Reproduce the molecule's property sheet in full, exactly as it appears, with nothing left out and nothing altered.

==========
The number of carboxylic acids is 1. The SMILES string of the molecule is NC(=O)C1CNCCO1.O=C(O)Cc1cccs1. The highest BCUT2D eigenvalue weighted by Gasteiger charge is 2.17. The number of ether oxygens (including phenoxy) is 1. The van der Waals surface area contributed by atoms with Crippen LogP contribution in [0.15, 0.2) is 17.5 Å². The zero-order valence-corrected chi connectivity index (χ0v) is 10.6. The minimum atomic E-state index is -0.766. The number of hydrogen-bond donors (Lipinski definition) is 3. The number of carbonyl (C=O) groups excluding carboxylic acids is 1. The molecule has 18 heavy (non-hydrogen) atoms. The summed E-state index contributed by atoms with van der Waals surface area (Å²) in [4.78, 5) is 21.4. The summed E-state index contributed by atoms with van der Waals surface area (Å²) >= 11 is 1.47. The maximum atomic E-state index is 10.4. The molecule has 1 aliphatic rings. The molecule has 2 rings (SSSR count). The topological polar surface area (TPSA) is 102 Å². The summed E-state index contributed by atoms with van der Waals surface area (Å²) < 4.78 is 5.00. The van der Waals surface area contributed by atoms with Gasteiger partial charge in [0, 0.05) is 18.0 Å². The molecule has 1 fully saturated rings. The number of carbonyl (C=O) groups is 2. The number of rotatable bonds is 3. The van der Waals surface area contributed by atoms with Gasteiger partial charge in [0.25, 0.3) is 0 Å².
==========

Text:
The number of carboxylic acids is 1. The SMILES string of the molecule is NC(=O)C1CNCCO1.O=C(O)Cc1cccs1. The highest BCUT2D eigenvalue weighted by Gasteiger charge is 2.17. The number of ether oxygens (including phenoxy) is 1. The van der Waals surface area contributed by atoms with Crippen LogP contribution in [0.15, 0.2) is 17.5 Å². The zero-order valence-corrected chi connectivity index (χ0v) is 10.6. The minimum atomic E-state index is -0.766. The number of hydrogen-bond donors (Lipinski definition) is 3. The number of carbonyl (C=O) groups excluding carboxylic acids is 1. The molecule has 18 heavy (non-hydrogen) atoms. The summed E-state index contributed by atoms with van der Waals surface area (Å²) in [4.78, 5) is 21.4. The summed E-state index contributed by atoms with van der Waals surface area (Å²) >= 11 is 1.47. The maximum atomic E-state index is 10.4. The molecule has 1 aliphatic rings. The molecule has 2 rings (SSSR count). The topological polar surface area (TPSA) is 102 Å². The summed E-state index contributed by atoms with van der Waals surface area (Å²) < 4.78 is 5.00. The van der Waals surface area contributed by atoms with Gasteiger partial charge in [0, 0.05) is 18.0 Å². The molecule has 1 fully saturated rings. The number of carbonyl (C=O) groups is 2. The number of rotatable bonds is 3. The van der Waals surface area contributed by atoms with Gasteiger partial charge in [0.25, 0.3) is 0 Å².